Psychology Melbourne Blog

News and Insights from the Science of the Mind

Burnout vs Depression

By Dr Giovanna Lajbcygier,

burnout vs depression

It is not uncommon in my work as Clinical Psychologist, based in the CBD at Psychology Melbourne, to come across high functioning professionals who have become very “stressed” by their work situation and may exhibit signs of “burn-out”. 

Burn-out is generally defined as the “body and mind being exhausted from work”. Lack of support, resources and tight deadlines can all contribute.

Signs and physical symptoms of burn-out can include:

  • Chronic fatigue in early stages, lack of energy and feeling tired most days

  • Insomnia

  • Forgetfulness, impaired concentration and attention

  • Lack of enthusiasm

  • Frustration and cynicism about work

  • Reduced efficacy in the workplace

  • Physical symptoms

  • Increased illness

  • Loss of appetite

  • Anxiety

These symptoms can also be found in depression, hence the difficulty in discerning which of the two might be involved.

The key features that distinguish them is that burn-out occurs in the work context. In depression, negative thoughts and feelings aren’t only about work, but about all areas of life. Other typical symptoms of depression include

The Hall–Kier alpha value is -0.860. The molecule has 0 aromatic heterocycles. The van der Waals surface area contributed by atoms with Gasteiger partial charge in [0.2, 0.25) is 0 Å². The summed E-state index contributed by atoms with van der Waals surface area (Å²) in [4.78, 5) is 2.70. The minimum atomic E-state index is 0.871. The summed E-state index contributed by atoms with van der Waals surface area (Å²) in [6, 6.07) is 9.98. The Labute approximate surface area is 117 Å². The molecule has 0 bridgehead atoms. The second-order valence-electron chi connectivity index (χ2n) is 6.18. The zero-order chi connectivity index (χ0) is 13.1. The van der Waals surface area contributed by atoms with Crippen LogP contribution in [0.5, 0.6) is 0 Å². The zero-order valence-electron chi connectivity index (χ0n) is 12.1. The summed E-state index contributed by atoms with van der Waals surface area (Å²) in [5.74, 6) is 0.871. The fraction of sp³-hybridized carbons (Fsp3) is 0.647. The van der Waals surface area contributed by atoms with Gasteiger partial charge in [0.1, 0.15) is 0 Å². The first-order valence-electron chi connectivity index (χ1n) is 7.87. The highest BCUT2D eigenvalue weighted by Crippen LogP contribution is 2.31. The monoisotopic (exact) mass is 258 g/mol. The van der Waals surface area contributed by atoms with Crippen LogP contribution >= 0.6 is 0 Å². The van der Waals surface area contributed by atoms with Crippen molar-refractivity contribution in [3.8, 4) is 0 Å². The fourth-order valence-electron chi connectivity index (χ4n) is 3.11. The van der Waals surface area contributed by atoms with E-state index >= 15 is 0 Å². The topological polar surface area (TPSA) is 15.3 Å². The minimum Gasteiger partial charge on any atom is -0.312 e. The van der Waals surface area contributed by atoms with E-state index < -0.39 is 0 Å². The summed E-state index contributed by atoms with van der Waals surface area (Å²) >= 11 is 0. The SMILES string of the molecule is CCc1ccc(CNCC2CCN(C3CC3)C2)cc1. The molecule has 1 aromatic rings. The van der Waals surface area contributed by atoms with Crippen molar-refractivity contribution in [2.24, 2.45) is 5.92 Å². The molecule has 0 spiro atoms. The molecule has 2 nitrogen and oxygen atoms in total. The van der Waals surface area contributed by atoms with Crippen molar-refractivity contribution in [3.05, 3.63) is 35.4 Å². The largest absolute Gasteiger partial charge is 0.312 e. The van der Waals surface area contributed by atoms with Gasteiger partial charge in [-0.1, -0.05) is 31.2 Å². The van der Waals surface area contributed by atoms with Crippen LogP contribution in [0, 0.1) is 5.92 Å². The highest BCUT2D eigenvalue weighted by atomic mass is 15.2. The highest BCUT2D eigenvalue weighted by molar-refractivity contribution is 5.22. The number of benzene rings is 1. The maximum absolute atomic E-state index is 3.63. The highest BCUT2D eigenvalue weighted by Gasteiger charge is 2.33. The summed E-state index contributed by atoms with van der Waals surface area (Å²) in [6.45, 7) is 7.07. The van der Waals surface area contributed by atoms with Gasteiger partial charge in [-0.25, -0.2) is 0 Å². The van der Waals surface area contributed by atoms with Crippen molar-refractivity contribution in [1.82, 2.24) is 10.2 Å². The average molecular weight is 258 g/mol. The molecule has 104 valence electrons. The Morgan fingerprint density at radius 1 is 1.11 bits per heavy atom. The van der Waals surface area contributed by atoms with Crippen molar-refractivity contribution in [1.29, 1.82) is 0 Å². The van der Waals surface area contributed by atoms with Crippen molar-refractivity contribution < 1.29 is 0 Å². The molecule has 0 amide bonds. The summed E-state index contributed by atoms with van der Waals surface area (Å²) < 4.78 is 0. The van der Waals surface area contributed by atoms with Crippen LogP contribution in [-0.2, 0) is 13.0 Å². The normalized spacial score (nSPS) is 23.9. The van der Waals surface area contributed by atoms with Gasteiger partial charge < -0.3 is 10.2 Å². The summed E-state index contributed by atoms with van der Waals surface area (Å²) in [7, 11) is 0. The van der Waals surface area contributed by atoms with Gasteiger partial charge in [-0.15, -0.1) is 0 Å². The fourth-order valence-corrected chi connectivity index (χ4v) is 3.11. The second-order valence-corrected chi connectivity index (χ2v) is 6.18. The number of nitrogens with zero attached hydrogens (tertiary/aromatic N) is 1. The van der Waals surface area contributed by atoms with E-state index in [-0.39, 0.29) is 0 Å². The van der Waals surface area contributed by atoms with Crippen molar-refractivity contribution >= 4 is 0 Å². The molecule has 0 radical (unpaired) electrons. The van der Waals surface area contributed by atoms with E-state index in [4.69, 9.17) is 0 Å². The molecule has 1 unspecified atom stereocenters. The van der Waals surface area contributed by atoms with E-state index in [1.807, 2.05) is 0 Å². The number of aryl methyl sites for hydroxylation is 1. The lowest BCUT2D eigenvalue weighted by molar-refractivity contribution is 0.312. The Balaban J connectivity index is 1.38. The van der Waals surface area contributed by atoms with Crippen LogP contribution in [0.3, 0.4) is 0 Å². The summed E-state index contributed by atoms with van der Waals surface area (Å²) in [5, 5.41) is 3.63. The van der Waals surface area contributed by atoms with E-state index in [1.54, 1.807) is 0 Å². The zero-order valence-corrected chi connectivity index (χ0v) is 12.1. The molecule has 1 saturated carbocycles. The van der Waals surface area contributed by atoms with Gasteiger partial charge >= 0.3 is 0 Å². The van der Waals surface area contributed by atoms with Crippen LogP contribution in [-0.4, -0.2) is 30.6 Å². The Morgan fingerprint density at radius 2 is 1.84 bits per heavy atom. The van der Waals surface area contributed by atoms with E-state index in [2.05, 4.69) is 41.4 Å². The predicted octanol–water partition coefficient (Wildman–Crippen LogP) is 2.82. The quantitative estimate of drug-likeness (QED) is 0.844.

• Low self-esteem

  • Hopelessness

  • Suicidal tendencies

These are not regarded as typical symptoms of burn-out. So people with burn-out don’t always have depression. But burn-out may increase the risk of someone getting depression.

It’s important to recognise and to recover completely from burn-out. The following strategies can be recommended by your treating psychologist

  • Think about the "why". (Taking the time to identify why you experienced the burn-out and explore what you can do to resolve it, e.g. adding more autonomy to your job, delegating tasks, working from home one day a week or even changing roles

  • Focus on the basics (getting exercise, ensuring adequate nourishment and sleep)

  • Take a good vacation or a leave of absence.

  • Reassess your goals (this will help with identifying your values and thinking about what gives you meaning and what may be missing from your life or work)

  • Say "No." (Try not to take on new responsibilities or commitments while recovering from burn=out).

  • Practise positive thinking  (positive affirmations about the future, reflecting on positive aspects of your day, celebrating small accomplishments at work to help rediscover joy and meaning in your work again).

About the author, Dr Giovanna Lajbcygier

Dr Giovanna Lajbcygier is a registered Clinical Psychologist, with a doctorate and over 10 years experience in private practice, community and mental health settings. Find out more about Dr Giovanna Lajbcygier